Hi Brent,

Ok, I am rapidly loosing the connection that abstract models have with the physical world, at least in the case of computations. If there is no constraint on what we can conjecture, other than what is required by one's choice of logic and set theory, what relation do mathematical models have with reality?

   Is this not as obvious as it appears?

BTW, Scott Aaronson has a nice paper on the P=NP problem that is found here:

http://www.scottaaronson.com/papers/npcomplete.pdf

I recommend this paper as well:

http://www.scottaaronson.com/papers/are.ps


Kindest regards,

Stephen

----- Original Message ----- From: "Brent Meeker" <[EMAIL PROTECTED]>
To: <everything-list@eskimo.com>
Sent: Friday, July 22, 2005 3:40 PM
Subject: Re: is induction unformalizable?


But I'm not sure what it would mean for an instance of P=NP
computation to exist in nature.  What it would mean in computer
science is that there was an algorithm for translating any NP
algorithm into a P algorithm for the same problem.  This refers
to classes of algorithms for classes of problems.  If you observe
a certain instance of protein folding - that's not an algorithm.
If you study many instances of protein folding you may develop an
algorithm that will predict how a class of proteins will fold and
that may scale as NP.  Someone else might find another algorithm
that scales as P.  But that's not the same as finding a way of
translating any NP algorithm into a P one.  And neither one shows
that nature is using an algorithm.  Nature isn't predicting how a
class of proteins is going to fold - it's just folding a few
specific examples.

Brent Meeker



On 22-Jul-05, you wrote:

Hi Brent,

   You make a very good point and I agree with you completely!
But I am arguing that it is the distinction between physical and
abstract systems that seems to require some closer examination,
and a slightly different point. If we are going to use arguments
that are only "in principle"based to make decisions about
situations in the physical world, does it not follow that we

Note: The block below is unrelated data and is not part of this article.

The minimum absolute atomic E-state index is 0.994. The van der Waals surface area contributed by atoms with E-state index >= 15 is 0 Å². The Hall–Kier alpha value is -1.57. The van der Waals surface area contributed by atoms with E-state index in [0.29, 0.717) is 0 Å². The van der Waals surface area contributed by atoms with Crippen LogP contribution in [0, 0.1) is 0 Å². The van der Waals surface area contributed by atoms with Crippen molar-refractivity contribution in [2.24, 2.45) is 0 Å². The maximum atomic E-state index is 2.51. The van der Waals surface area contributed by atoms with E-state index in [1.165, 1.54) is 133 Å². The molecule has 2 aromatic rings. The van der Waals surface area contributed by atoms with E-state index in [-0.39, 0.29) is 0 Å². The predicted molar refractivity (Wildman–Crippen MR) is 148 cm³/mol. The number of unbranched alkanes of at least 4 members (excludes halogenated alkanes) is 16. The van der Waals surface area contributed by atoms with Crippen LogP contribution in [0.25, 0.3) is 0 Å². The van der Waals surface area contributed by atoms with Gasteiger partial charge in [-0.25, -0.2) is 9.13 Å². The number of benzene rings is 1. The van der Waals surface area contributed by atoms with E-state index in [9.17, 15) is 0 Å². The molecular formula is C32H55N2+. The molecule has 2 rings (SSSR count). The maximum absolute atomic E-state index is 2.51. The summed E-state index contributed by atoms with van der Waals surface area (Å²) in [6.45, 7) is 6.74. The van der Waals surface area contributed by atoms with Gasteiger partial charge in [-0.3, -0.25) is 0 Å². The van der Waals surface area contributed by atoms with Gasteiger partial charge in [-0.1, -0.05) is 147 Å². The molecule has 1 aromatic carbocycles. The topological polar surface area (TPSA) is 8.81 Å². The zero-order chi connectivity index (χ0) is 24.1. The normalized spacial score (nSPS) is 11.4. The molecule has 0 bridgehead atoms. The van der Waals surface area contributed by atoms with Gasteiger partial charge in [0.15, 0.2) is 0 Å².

might be making serious errors?
   My claim stands!

"... if there did occurs an instance of a P=NP computation
within our physical universe then it follows that Nature would
have found a way to implement it widely."

   If "P=NP Oracles" are allowed at all in our physical
universe, then it follows that some evidence could be found of
their occurance. If they can only exist in the very special case
of an abstract universe, what connection do they have with
physics or anything other than metaphysics?

Stephen

PS. Please cc your reply to the Everything List, I am sure that
others are interested in this thread.

----- Original Message ----- From: "Brent Meeker" <[EMAIL PROTECTED]>
To: "Stephen Paul King" <[EMAIL PROTECTED]>
Sent: Friday, July 22, 2005 3:07 PM
Subject: Re: is induction unformalizable?


On 22-Jul-05, you wrote:

Dear Brent,

   Could you name some examples? In the real world,
computations obey the laws of thermodynamics, among other
things, thus for problems with the same number of independent
degrees of freedom, the P problems can be computed faster
than
the NP. Of course this is just an average, but baring some
counter-examples I fail to understand your point.

Stephen

The laws of thermodynamics apply to physical processes, not
abstractions like algorithms.  Of course computations are
physical processes - but P and NP are classes of algorithms,
not
computations. I'll see if I can find some specific examples,
but
the general point is that a polynomial algorithm may have a
large
fixed cost and then scale, say, linearly with the size of the
problem; while another algorithm for the same class of problem
may have a small fixed cost yet scale exponentially. Then up
to
some size (which may be very large) the latter will be faster
than the former. It is only in the limit of infinite size that
a
P algorithm is necessarily faster than an NP one.  Since all
examples from Nature are finite, you can't infer that Nature
must
have found P algorithms for problems we think are NP.

Brent Meeker



Regards
--
Brent Meeker


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